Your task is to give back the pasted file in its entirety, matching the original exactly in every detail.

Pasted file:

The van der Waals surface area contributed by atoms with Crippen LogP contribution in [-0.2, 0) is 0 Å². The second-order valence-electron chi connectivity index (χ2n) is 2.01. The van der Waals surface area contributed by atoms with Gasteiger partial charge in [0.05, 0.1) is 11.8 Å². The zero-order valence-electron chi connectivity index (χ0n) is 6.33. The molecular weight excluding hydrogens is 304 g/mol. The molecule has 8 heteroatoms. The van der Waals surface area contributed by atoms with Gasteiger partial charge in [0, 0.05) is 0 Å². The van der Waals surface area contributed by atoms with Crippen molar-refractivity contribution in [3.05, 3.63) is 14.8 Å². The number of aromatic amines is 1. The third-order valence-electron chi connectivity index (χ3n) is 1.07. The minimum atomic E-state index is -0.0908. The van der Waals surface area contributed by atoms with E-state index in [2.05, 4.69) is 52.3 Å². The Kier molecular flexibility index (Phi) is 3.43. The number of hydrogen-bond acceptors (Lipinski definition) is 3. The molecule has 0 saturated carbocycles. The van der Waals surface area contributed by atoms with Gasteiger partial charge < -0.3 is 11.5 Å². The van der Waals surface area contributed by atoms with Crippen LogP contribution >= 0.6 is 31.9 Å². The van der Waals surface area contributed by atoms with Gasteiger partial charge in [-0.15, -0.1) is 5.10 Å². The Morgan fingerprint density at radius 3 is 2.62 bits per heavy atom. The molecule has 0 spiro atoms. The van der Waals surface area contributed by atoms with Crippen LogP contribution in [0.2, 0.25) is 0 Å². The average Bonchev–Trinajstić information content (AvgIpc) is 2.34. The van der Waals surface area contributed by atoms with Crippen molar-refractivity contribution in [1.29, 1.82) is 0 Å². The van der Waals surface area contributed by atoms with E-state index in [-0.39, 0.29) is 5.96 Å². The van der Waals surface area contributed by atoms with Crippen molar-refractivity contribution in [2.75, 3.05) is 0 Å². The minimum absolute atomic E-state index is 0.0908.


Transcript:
The van der Waals surface area contributed by atoms with Crippen LogP contribution in [-0.2, 0) is 0 Å². The second-order valence-electron chi connectivity index (χ2n) is 2.01. The van der Waals surface area contributed by atoms with Gasteiger partial charge in [0.05, 0.1) is 11.8 Å². The zero-order valence-electron chi connectivity index (χ0n) is 6.33. The molecular weight excluding hydrogens is 304 g/mol. The molecule has 8 heteroatoms. The van der Waals surface area contributed by atoms with Gasteiger partial charge in [0, 0.05) is 0 Å². The van der Waals surface area contributed by atoms with Crippen molar-refractivity contribution in [3.05, 3.63) is 14.8 Å². The number of aromatic amines is 1. The third-order valence-electron chi connectivity index (χ3n) is 1.07. The minimum atomic E-state index is -0.0908. The van der Waals surface area contributed by atoms with E-state index in [2.05, 4.69) is 52.3 Å². The Kier molecular flexibility index (Phi) is 3.43. The number of hydrogen-bond acceptors (Lipinski definition) is 3. The molecule has 0 saturated carbocycles. The van der Waals surface area contributed by atoms with Gasteiger partial charge < -0.3 is 11.5 Å². The van der Waals surface area contributed by atoms with Crippen LogP contribution >= 0.6 is 31.9 Å². The van der Waals surface area contributed by atoms with Gasteiger partial charge in [-0.15, -0.1) is 5.10 Å². The Morgan fingerprint density at radius 3 is 2.62 bits per heavy atom. The molecule has 0 spiro atoms. The van der Waals surface area contributed by atoms with Crippen LogP contribution in [0.2, 0.25) is 0 Å². The average Bonchev–Trinajstić information content (AvgIpc) is 2.34. The van der Waals surface area contributed by atoms with Crippen molar-refractivity contribution in [1.29, 1.82) is 0 Å². The van der Waals surface area contributed by atoms with E-state index in [-0.39, 0.29) is 5.96 Å². The van der Waals surface area contributed by atoms with Crippen molar-refractivity contribution in [2.75, 3.05) is 0 Å². The minimum absolute atomic E-state index is 0.0908.